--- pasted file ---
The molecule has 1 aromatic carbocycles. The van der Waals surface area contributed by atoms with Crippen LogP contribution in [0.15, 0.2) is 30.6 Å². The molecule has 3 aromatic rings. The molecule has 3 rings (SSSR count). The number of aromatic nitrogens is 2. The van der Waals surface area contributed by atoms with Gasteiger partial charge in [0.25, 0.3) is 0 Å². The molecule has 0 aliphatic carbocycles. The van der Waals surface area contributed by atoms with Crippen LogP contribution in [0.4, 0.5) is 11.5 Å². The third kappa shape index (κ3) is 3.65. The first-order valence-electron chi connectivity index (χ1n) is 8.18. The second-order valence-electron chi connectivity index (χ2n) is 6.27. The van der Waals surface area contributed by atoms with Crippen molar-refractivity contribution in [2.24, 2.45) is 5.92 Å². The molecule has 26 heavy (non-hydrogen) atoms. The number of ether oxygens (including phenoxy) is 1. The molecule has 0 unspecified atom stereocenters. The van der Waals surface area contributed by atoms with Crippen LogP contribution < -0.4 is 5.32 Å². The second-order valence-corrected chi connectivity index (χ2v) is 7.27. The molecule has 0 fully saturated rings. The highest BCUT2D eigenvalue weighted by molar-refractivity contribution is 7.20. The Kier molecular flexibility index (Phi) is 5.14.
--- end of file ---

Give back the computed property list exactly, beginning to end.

The molecule has 1 aromatic carbocycles. The van der Waals surface area contributed by atoms with Crippen LogP contribution in [0.15, 0.2) is 30.6 Å². The molecule has 3 aromatic rings. The molecule has 3 rings (SSSR count). The number of aromatic nitrogens is 2. The van der Waals surface area contributed by atoms with Gasteiger partial charge in [0.25, 0.3) is 0 Å². The molecule has 0 aliphatic carbocycles. The van der Waals surface area contributed by atoms with Crippen LogP contribution in [0.4, 0.5) is 11.5 Å². The third kappa shape index (κ3) is 3.65. The first-order valence-electron chi connectivity index (χ1n) is 8.18. The second-order valence-electron chi connectivity index (χ2n) is 6.27. The van der Waals surface area contributed by atoms with Crippen molar-refractivity contribution in [2.24, 2.45) is 5.92 Å². The molecule has 26 heavy (non-hydrogen) atoms. The number of ether oxygens (including phenoxy) is 1. The molecule has 0 unspecified atom stereocenters. The van der Waals surface area contributed by atoms with Crippen LogP contribution < -0.4 is 5.32 Å². The second-order valence-corrected chi connectivity index (χ2v) is 7.27. The molecule has 0 fully saturated rings. The highest BCUT2D eigenvalue weighted by molar-refractivity contribution is 7.20. The Kier molecular flexibility index (Phi) is 5.14.